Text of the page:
US and World Politics

Shame on Israel for Exploiting the Holocaust to Justify Genocide

By Sig Giordano

If my grandparents were alive today, this October would have marked the 80th anniversary of their meeting. In 1943, my grandparents, Isidor and Marianne, met in Theresienstadt, a concentration camp in what was Nazi-occupied Czechoslovakia. I was quite close to my grandfather, Isi, who outlived my grandmother. Among some of his things, he entrusted me with a yellow cloth “Jewish” star he was made to wear in the camp, with the word “Jude” on it.

At a United Nations (UN) meeting, on October 31, Gilad Erdan, Israel’s UN Ambassador, put on a Jewish star reminiscent of my grandfather’s. Addressing the UN Security Council, he said the reason he wore the star was to denounce their silence regarding the October 7 attack on Israel. Erdan compared this silence to the silence that allowed for the Holocaust to happen. In response to Erdan, Dani Dayan, the director of Yad Vashem, the Israeli Holocaust memorial museum, quickly called out this misuse of the star, arguing that Erdan was “disgrac[ing] the victims of the Holocaust as well as the state of Israel.”

Dayan was absolutely right to call attention to how offensive it was for Erdan to don the yellow star. Dayan’s reasons, however, are entirely wrong. To make his point, Dayan argued that the yellow star symbolizes the weakness of the Jewish people during the Holocaust, continuing a disturbing and false historical narrative.

Zionists have long sought to paint Holocaust victims as weak to make the case for the founding and then maintenance of the state of Israel. These moves began even before the Holocaust when some Zionists aligned themselves with the eugenic racial science of the day, arguing that Jews must purify their own race creating their own strong breed. Arthur Ruppin, a leading social scientist and head of the World Zionist Organization’s Palestine office in the early 20th century, promoted the settlement of Palestine as the answer to the dangerous results of “racial-mixing” for European Jews. He was not alone, as many Jewish intellectuals argued that forming the Zionist state would allow Jews to “regenerate their own bodies” which were degenerated by the conditions of both assimilation and oppression in Western and Eastern Europe, respectively.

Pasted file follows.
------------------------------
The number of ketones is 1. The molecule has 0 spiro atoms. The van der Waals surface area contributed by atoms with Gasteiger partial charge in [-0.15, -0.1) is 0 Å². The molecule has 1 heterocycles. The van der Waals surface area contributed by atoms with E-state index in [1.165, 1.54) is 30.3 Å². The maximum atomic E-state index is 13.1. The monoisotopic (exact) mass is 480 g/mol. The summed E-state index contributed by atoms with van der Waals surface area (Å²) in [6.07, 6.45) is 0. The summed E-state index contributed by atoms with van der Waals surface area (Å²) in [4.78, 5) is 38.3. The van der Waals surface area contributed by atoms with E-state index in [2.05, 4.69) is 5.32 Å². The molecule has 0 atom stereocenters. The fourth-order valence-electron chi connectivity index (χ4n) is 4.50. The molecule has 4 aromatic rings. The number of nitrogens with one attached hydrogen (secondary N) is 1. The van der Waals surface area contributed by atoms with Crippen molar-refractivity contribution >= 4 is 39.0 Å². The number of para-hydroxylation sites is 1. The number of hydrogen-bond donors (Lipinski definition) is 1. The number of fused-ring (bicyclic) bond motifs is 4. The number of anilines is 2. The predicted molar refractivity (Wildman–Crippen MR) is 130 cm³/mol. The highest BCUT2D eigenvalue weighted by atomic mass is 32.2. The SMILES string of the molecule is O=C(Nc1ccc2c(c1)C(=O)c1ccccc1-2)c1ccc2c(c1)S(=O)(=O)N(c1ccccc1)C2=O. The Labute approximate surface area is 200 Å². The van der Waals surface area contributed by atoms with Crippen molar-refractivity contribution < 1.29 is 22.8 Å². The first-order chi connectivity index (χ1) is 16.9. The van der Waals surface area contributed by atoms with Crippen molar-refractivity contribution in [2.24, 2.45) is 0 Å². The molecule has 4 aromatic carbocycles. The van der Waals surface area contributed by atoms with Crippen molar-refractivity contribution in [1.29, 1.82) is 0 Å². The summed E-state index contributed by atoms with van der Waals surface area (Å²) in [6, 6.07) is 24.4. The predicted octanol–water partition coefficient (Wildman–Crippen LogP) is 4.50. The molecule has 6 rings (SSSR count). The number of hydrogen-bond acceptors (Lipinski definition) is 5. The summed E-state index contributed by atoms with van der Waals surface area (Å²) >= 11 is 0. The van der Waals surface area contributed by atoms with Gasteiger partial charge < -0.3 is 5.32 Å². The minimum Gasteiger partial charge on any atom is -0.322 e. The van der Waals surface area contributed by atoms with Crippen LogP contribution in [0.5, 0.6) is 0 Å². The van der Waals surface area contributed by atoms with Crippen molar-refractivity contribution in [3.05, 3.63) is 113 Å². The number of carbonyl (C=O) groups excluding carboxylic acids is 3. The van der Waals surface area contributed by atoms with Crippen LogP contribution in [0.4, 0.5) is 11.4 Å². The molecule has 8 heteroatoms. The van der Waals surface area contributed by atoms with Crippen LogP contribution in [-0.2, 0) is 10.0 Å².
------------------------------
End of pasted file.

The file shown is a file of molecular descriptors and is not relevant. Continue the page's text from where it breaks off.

Once Israel was founded, Holocaust victims were regularly treated as weak and as examples of the opposite of what the Zionist state represented, leading to poor treatment for those survivors who became Israeli citizens. As Dayan, himself reiterated, the Holocaust represents a cautionary tale about the weakness of Jews in the diaspora to be juxtaposed with the strength of Jews in the State of Israel.

Despite their disagreement, Israeli leaders like Erdan and Dayan regularly make use of the Holocaust to defend state violence against Palestinians. Unlike Erdan and Dayan, learning about the genocide against my ancestors has allowed me to understand that what is happening today in Palestine is genocide. To know a genocide is happening is painful in and of itself. To know a genocide is being carried out supposedly in one’s name (as a Jewish person) is extra painful. But, to know a genocide is being justified through an appropriation of my family’s suffering, is infuriating. I am furious. How dare the state of Israel insult my family’s history.